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Opera star to raise £1.5 million for debt she cannot repay

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Lesley GarrettBuxton International FestivalOpera

The Duke of Devonshire and Lesley Garrett

Britain’s favourite opera star Lesley Garrett is helping to raise £1.5 million for Buxton International Festival  - which gave her a break early in her career.

“I owe this Festival a debt I simply cannot repay,” said Lesley, who was given two big roles there as a young singer.

The Festival, which is unique as it produces its own operas as well as incorporating concerts, jazz evenings and book talks, is celebrating its 40th anniversary in 2019, and hopes the appeal will put its finances on a firm footing.

“Forty years ago this Festival and I were in our professional infancy,” said Lesley, who is Patron of the Appeal.

“I very much feel we grew up together. There is something for everyone in this Festival. You cannot, even in this cash-strapped world, allow that great heritage that we have worked so hard for to fail for lack of effort.”

The Festival already generates £3 million for the economy of the area, but the appeal aims to create a financial base which will allow it to expand.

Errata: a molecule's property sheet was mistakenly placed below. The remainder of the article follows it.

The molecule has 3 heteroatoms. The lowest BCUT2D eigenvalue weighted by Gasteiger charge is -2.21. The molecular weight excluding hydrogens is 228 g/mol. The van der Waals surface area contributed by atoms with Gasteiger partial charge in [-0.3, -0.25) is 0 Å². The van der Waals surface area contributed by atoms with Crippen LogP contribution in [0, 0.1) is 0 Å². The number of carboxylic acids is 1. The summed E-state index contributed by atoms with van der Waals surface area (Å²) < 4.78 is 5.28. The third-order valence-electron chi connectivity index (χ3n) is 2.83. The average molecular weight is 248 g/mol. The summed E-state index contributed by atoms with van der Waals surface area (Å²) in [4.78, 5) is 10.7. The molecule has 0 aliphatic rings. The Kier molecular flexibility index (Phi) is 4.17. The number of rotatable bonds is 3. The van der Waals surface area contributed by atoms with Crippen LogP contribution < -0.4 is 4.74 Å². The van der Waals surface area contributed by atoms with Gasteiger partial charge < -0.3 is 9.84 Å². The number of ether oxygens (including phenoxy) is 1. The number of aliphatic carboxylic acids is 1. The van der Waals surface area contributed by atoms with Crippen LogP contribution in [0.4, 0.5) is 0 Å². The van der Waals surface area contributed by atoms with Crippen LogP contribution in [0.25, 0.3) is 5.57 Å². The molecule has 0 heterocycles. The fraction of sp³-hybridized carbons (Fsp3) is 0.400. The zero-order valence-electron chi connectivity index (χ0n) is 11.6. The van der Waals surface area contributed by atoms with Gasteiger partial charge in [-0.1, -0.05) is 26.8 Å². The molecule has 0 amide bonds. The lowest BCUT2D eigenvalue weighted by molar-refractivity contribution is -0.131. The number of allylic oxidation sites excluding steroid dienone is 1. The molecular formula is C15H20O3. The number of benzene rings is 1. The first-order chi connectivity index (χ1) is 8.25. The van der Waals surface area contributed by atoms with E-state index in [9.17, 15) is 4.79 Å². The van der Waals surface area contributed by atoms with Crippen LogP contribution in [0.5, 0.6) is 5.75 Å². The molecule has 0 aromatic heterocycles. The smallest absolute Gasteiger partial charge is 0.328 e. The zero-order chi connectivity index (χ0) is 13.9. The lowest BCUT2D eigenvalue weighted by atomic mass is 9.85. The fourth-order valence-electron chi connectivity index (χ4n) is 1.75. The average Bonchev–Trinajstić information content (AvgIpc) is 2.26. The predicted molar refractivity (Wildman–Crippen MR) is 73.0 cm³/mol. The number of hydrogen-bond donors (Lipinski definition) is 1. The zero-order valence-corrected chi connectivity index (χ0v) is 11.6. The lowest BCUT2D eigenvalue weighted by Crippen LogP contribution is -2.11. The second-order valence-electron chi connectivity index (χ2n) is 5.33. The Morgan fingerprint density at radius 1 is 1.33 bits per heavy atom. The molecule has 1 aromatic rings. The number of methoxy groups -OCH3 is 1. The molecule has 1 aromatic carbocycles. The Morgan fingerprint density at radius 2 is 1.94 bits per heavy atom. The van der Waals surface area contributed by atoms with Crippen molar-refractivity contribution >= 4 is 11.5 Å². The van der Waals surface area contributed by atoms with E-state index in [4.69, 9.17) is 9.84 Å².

“Our vision is to increase the international profile, run a year-round festival programme and strengthen the local connection,” said Executive Director Randall Shannon.

Nationally, the Festival provides an important training ground for the opera singers, musicians and theatre technicians of the future with its annual Made in Buxton original productions.

A survey by the University of Derby demonstrated that the average Festival-goer spends more than £320 each locally, and the event attracts visitors from France, Ireland, Germany, South Africa, the United States of America and New Zealand.

Lesley Garrett

“With some increased investment, the Festival could become a landmark in the UK for events,” said the report. 

Buxton has won a European award for its outreach work with local children, and former headteacher and now Chairman of the Festival Friends David Brindley said taking opera singers and musicians into classrooms paid dividends by widening young people’s horizons.

“We bring them in for a reason – because they inspire people,” he said. “When you take them into schools, the looks on the children’s faces are fantastic. It’s about nurturing talent and widening our audience base.”

The appeal, backed by the Festival Company’s President the Duke of Devonshire, aims to raise the £1.5 million over three years.

The  Festival in 2018 will coincide with restoration of the magnificent Georgian Crescent to its former glory as a five-star spa hotel, while the town, together with the local authority and the University of Derby was now working on developing Buxton’s tourist potential.

“The Festival is absolutely the epicentre of this continuing success and growth, and the opportunities for Buxton are enormous,” said the Duke.

“Without the Festival, Buxton and Derbyshire would be a much poorer place.”

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